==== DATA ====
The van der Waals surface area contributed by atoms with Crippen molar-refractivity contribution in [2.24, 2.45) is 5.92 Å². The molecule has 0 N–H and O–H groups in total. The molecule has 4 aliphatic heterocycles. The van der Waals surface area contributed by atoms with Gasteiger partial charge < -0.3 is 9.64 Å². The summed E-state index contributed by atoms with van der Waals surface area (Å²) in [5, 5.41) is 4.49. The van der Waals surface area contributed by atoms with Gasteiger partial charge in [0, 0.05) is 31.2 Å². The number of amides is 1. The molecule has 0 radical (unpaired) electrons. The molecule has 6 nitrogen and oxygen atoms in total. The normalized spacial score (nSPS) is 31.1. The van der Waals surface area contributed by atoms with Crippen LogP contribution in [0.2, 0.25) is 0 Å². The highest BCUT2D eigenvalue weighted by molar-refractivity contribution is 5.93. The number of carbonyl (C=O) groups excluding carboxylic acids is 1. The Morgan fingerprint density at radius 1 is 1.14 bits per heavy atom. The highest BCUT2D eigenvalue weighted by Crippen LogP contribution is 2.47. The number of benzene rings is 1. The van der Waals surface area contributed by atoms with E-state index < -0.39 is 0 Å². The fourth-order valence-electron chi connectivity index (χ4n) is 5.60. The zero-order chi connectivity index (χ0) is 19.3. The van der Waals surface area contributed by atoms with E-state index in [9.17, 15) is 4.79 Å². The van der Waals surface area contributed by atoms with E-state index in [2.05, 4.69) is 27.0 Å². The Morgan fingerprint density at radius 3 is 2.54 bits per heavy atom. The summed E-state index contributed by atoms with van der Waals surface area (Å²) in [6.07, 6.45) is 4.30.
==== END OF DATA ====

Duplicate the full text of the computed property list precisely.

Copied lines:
The van der Waals surface area contributed by atoms with Crippen molar-refractivity contribution in [2.24, 2.45) is 5.92 Å². The molecule has 0 N–H and O–H groups in total. The molecule has 4 aliphatic heterocycles. The van der Waals surface area contributed by atoms with Gasteiger partial charge < -0.3 is 9.64 Å². The summed E-state index contributed by atoms with van der Waals surface area (Å²) in [5, 5.41) is 4.49. The van der Waals surface area contributed by atoms with Gasteiger partial charge in [0, 0.05) is 31.2 Å². The number of amides is 1. The molecule has 0 radical (unpaired) electrons. The molecule has 6 nitrogen and oxygen atoms in total. The normalized spacial score (nSPS) is 31.1. The van der Waals surface area contributed by atoms with Crippen LogP contribution in [0.2, 0.25) is 0 Å². The highest BCUT2D eigenvalue weighted by molar-refractivity contribution is 5.93. The number of carbonyl (C=O) groups excluding carboxylic acids is 1. The Morgan fingerprint density at radius 1 is 1.14 bits per heavy atom. The highest BCUT2D eigenvalue weighted by Crippen LogP contribution is 2.47. The number of benzene rings is 1. The van der Waals surface area contributed by atoms with E-state index < -0.39 is 0 Å². The fourth-order valence-electron chi connectivity index (χ4n) is 5.60. The zero-order chi connectivity index (χ0) is 19.3. The van der Waals surface area contributed by atoms with E-state index in [9.17, 15) is 4.79 Å². The van der Waals surface area contributed by atoms with E-state index in [2.05, 4.69) is 27.0 Å². The Morgan fingerprint density at radius 3 is 2.54 bits per heavy atom. The summed E-state index contributed by atoms with van der Waals surface area (Å²) in [6.07, 6.45) is 4.30.